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Coherence



Coherence refers to the organization of meanings in relation to one other. Although various meaningful sequences are possible, there must be a logical relation between sentences for a text to be coherent and achieve its communicative purposes. This logical relation is what gives a text continuity of sense.
While cohesive ties are likely to differ from language to language, coherence sets up relationship that are conceptual and are seen to be universal. Examples of these ties are cause and effect, time sequences, argumentative discussion.
As reported by Renkema, two basic types of logico-semantic relations can be distinguished: the additive relation and the causal relation.
The additive relation can be traced back on a conjunction and it is related to various types of coordination, represented by words such as AND (addition), BUT (contrast), OR (disjunction).
The causal relation can be traced back to an implication.
The most important causal relations are those corresponding to the seven types distinguished in traditional grammar:

CAUSE:
expresses a consequence outside the domain of volition
               John didn't go to school. He was sick.

REASON: a volitional aspect is present
                  John didn't come with us. He hates parties

MEANS: a deliberate usage of a cause in order to achieve a volitional consequence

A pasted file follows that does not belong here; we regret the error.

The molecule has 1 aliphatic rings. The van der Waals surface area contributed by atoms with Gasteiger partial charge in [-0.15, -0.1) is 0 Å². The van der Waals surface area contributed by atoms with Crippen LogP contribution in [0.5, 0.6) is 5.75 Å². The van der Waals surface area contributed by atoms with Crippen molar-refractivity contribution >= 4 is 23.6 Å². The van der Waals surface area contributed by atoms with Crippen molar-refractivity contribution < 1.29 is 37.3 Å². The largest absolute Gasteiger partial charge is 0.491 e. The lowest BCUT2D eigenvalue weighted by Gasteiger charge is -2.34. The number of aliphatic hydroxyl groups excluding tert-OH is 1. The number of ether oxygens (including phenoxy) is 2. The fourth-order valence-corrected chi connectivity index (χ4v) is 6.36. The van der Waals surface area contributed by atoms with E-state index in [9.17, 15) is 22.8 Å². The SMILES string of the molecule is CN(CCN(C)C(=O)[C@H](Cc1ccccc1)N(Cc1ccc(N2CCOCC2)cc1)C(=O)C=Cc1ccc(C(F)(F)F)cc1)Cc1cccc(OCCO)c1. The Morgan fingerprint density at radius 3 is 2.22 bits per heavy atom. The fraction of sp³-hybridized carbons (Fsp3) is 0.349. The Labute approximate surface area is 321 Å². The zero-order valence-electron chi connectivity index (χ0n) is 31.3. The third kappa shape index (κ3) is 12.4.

Would you mind opening the door? Here is the key

CONSEQUENCE:
                            John is sick. He is not going to school.

PURPOSE: expresses a  volitional consequence
                   The instruction should be printed in capital letters. So everybody pays attention

CONDITION
: expresses a necessary or possible cause or reason for a possible consequence
You can get a job this summer. But first you have to pass the exam.

CONCESSION: expresses a cause or reason for which the expected consequence fails to occur.
He was rich. Yet he never gave anything to charity.


Cohesion and coherence occur at two different levels: cohesion is at the surface level while coherence involves the deep logico-semantic relations between sentences.
As Ulrych explains, the requirement for cohesion is that 'a text should be interrelated grammatically and lexically', while the requirement for coherence is that 'a text should hang together conceptually'.
di Melissa Gattoni
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